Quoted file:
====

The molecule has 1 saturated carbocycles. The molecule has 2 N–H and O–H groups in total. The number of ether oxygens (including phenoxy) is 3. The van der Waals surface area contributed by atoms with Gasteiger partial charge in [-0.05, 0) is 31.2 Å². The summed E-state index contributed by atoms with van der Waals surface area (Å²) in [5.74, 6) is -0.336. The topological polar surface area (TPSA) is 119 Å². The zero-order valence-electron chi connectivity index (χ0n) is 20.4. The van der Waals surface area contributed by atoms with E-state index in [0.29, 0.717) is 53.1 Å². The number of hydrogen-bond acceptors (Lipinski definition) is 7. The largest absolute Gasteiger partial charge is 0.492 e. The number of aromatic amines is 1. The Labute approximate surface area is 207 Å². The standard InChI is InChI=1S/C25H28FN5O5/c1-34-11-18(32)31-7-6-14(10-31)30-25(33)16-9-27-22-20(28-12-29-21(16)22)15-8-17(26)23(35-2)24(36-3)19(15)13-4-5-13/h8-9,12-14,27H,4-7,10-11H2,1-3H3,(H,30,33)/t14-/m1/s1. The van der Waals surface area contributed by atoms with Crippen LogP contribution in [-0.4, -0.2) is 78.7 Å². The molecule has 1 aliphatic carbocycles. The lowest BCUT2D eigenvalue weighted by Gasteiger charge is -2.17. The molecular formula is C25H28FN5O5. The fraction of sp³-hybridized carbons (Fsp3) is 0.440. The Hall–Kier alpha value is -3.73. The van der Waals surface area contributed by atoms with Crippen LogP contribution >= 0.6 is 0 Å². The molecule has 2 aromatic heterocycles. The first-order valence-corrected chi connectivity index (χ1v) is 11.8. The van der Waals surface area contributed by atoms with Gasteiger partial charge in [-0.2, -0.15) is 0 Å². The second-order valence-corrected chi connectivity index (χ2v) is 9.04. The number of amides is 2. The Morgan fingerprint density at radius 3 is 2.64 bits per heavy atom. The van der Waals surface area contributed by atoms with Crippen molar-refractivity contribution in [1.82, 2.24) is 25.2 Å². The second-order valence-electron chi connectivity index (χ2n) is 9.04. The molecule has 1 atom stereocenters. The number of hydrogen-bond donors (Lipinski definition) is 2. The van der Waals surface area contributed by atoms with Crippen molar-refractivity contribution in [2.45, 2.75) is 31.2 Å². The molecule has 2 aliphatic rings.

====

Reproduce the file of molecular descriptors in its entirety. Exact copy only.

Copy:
The molecule has 1 saturated carbocycles. The molecule has 2 N–H and O–H groups in total. The number of ether oxygens (including phenoxy) is 3. The van der Waals surface area contributed by atoms with Gasteiger partial charge in [-0.05, 0) is 31.2 Å². The summed E-state index contributed by atoms with van der Waals surface area (Å²) in [5.74, 6) is -0.336. The topological polar surface area (TPSA) is 119 Å². The zero-order valence-electron chi connectivity index (χ0n) is 20.4. The van der Waals surface area contributed by atoms with E-state index in [0.29, 0.717) is 53.1 Å². The number of hydrogen-bond acceptors (Lipinski definition) is 7. The largest absolute Gasteiger partial charge is 0.492 e. The number of aromatic amines is 1. The Labute approximate surface area is 207 Å². The standard InChI is InChI=1S/C25H28FN5O5/c1-34-11-18(32)31-7-6-14(10-31)30-25(33)16-9-27-22-20(28-12-29-21(16)22)15-8-17(26)23(35-2)24(36-3)19(15)13-4-5-13/h8-9,12-14,27H,4-7,10-11H2,1-3H3,(H,30,33)/t14-/m1/s1. The van der Waals surface area contributed by atoms with Crippen LogP contribution in [-0.4, -0.2) is 78.7 Å². The molecule has 1 aliphatic carbocycles. The lowest BCUT2D eigenvalue weighted by Gasteiger charge is -2.17. The molecular formula is C25H28FN5O5. The fraction of sp³-hybridized carbons (Fsp3) is 0.440. The Hall–Kier alpha value is -3.73. The van der Waals surface area contributed by atoms with Crippen LogP contribution >= 0.6 is 0 Å². The molecule has 2 aromatic heterocycles. The first-order valence-corrected chi connectivity index (χ1v) is 11.8. The van der Waals surface area contributed by atoms with Gasteiger partial charge in [-0.2, -0.15) is 0 Å². The second-order valence-corrected chi connectivity index (χ2v) is 9.04. The number of amides is 2. The Morgan fingerprint density at radius 3 is 2.64 bits per heavy atom. The van der Waals surface area contributed by atoms with Crippen molar-refractivity contribution in [1.82, 2.24) is 25.2 Å². The second-order valence-electron chi connectivity index (χ2n) is 9.04. The molecule has 1 atom stereocenters. The number of hydrogen-bond donors (Lipinski definition) is 2. The van der Waals surface area contributed by atoms with Crippen molar-refractivity contribution in [2.45, 2.75) is 31.2 Å². The molecule has 2 aliphatic rings.